Tech trouble? Some schools are training students to help

Two Student Technology Leaders creating a tutorial in Spanish about iPads at a GenYES workshop for Albuquerque Public Schools, in Albuquerque, N.M. With more computers at school, some districts are training students to provide technical support to teachers and others. — Generation YES via AP

When Crane Middle School decided to turn over minor IT repairs and troubleshooting duties to students, even the program coordinator was skeptical.

Now, two years into the program, Nicole Rangel and her fellow teachers at the school in Yuma, Arizona, couldn’t be more pleased. “I have teachers begging me to send a kid down to help them,” she said.

With more school districts adopting one-to-one computing, now every student has access to electronic device – many are looking to students to help keep the equipment up and running. Dennis Villano, director of technology integration for the Burlington Public Schools in Massachusetts said that students are apt and often quicker than adults to adopt and understand new technology so assigning that responsibility to students really makes sense.

In 2011, after buying 1,100 iPads, The school district launched a tech training program for students and staff. At the time, the district’s Information Technology department consisted of two people. “There was quite a bit of panic about how we would deploy and support the technology,” Villano recalled. “Our one-to-one program has been successful in large part because of the help we got from students at the high school.”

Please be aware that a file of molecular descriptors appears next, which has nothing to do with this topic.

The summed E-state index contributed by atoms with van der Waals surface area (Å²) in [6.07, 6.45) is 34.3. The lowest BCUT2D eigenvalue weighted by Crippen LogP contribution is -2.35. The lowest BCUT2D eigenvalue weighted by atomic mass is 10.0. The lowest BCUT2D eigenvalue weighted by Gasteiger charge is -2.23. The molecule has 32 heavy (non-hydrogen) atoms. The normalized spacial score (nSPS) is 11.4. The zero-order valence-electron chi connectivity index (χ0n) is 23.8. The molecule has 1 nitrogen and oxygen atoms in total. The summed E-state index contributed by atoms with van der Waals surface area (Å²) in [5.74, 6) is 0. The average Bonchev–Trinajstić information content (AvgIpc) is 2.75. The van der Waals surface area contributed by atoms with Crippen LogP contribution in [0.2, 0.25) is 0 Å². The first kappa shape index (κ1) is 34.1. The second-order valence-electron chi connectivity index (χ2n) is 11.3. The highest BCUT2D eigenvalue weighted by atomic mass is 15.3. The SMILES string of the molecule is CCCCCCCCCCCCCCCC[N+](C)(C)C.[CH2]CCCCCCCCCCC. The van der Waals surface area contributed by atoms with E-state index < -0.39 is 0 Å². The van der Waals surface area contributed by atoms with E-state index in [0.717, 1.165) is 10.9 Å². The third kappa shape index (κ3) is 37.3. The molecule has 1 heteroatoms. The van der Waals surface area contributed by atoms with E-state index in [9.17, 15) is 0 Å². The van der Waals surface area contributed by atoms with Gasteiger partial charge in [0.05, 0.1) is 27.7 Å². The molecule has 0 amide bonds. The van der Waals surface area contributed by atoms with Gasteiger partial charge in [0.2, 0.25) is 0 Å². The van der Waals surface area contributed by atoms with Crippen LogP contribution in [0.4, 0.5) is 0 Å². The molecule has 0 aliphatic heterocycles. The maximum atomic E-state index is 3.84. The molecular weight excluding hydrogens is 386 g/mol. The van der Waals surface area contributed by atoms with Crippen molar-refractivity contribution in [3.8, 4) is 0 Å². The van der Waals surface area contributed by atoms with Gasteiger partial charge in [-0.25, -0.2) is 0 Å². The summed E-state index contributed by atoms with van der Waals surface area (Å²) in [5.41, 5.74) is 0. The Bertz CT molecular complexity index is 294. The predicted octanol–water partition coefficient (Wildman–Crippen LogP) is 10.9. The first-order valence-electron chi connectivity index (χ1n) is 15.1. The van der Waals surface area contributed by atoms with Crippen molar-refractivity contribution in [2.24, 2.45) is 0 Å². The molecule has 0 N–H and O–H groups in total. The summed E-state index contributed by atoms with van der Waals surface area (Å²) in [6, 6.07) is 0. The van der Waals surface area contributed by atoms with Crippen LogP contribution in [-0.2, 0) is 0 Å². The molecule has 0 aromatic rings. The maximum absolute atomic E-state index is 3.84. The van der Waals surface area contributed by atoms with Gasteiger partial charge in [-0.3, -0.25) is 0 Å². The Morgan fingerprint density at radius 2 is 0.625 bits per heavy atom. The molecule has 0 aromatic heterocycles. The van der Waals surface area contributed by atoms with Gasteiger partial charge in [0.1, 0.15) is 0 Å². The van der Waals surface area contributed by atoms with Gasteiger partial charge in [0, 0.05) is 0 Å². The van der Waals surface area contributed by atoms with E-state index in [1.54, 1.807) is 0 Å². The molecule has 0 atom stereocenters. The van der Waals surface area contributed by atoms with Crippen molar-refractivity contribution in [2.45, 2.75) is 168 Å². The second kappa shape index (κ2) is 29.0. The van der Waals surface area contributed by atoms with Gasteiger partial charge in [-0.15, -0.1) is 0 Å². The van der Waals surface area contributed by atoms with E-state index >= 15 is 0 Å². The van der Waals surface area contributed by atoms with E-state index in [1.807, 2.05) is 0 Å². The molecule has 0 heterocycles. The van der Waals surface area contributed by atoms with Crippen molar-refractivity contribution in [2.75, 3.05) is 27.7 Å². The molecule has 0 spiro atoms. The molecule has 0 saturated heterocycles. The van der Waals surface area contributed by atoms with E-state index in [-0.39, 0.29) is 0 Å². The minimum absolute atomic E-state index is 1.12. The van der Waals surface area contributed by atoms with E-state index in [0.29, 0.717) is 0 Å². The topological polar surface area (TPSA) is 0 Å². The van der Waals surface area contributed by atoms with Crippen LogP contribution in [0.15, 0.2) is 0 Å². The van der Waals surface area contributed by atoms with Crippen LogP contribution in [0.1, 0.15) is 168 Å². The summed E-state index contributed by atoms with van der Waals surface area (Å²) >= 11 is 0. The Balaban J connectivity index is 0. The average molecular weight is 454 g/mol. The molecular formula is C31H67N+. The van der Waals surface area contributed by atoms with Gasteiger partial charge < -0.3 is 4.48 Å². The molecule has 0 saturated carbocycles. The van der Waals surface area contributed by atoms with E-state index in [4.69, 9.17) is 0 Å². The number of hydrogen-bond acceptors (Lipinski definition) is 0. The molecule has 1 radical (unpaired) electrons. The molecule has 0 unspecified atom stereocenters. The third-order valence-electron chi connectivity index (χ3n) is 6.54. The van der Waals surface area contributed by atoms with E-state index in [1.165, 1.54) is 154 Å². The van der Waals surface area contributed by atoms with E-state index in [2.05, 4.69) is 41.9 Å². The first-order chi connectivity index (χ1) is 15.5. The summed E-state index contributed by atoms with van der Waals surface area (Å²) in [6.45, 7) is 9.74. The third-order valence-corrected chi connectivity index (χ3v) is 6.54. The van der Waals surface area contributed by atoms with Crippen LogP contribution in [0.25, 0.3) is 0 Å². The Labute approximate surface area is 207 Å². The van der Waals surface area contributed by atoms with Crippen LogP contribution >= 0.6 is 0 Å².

Dennis Harper, CEO and founder of Generation Yes (GenYES), said that kid-led help desks are an economic way for schools to advance their technology offerings and provide career skills and workplace-type experiences for students.  

Some schools offer the program as a class for credit; others create a club that students join on a volunteer basis.

In most schools, students skills are not put to use, though they have much to contribute, Harper said.

They have a lot of energy and are pretty tech-savvy- so tapping into that energy and experience is an incredible idea. 90 percent of people in school are students.

Once trained, students gradually hone their skills and turn into successful technicians. Schools use them for setting up devices, fixing technical problems, posting blogs, creating and maintaining websites, staff training and more.

The Burlington schools have since expanded their program to elementary and middle schools. The help desk operates as a club in the lower grades and as a class for older students. Teachers provide basic lessons and need students to spend time watching IT-related videos and troubleshooting issues.

Villano asserted that students are the first level of defense for the district’s IT department.

The district modeled its program, which has caught attention from schools around the country, after Apple’s Genius Bar help desks, offering tech help throughout the day. Students also lead professional development courses, and assist teachers develop websites and lesson plans. In high school class, students use their down time to work on more advanced technology projects.